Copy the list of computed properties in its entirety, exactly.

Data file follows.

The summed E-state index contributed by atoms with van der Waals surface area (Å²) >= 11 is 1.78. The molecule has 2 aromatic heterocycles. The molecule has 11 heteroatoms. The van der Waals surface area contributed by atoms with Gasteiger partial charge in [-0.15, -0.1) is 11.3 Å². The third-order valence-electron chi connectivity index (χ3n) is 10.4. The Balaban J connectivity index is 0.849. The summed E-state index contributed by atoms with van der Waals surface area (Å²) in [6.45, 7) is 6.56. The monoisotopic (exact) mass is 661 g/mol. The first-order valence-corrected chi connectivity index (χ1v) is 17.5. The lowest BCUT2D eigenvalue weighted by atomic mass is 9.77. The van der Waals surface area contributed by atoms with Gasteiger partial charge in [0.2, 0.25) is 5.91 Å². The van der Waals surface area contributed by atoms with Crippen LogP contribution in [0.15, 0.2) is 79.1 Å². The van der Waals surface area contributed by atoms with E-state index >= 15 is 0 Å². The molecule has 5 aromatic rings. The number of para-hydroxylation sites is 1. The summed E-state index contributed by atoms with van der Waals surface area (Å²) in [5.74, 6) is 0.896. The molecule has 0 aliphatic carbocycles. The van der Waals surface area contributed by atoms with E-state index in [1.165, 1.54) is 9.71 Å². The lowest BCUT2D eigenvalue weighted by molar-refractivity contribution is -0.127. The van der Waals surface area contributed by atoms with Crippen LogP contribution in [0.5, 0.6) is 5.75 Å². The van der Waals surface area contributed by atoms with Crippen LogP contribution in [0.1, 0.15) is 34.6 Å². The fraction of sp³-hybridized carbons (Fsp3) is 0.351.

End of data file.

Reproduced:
The summed E-state index contributed by atoms with van der Waals surface area (Å²) >= 11 is 1.78. The molecule has 2 aromatic heterocycles. The molecule has 11 heteroatoms. The van der Waals surface area contributed by atoms with Gasteiger partial charge in [-0.15, -0.1) is 11.3 Å². The third-order valence-electron chi connectivity index (χ3n) is 10.4. The Balaban J connectivity index is 0.849. The summed E-state index contributed by atoms with van der Waals surface area (Å²) in [6.45, 7) is 6.56. The monoisotopic (exact) mass is 661 g/mol. The first-order valence-corrected chi connectivity index (χ1v) is 17.5. The lowest BCUT2D eigenvalue weighted by atomic mass is 9.77. The van der Waals surface area contributed by atoms with Gasteiger partial charge in [0.2, 0.25) is 5.91 Å². The van der Waals surface area contributed by atoms with Crippen LogP contribution in [0.15, 0.2) is 79.1 Å². The van der Waals surface area contributed by atoms with E-state index >= 15 is 0 Å². The molecule has 5 aromatic rings. The number of para-hydroxylation sites is 1. The summed E-state index contributed by atoms with van der Waals surface area (Å²) in [5.74, 6) is 0.896. The molecule has 0 aliphatic carbocycles. The van der Waals surface area contributed by atoms with E-state index in [1.165, 1.54) is 9.71 Å². The lowest BCUT2D eigenvalue weighted by molar-refractivity contribution is -0.127. The van der Waals surface area contributed by atoms with Crippen LogP contribution in [0.5, 0.6) is 5.75 Å². The van der Waals surface area contributed by atoms with Crippen LogP contribution in [0.1, 0.15) is 34.6 Å². The fraction of sp³-hybridized carbons (Fsp3) is 0.351.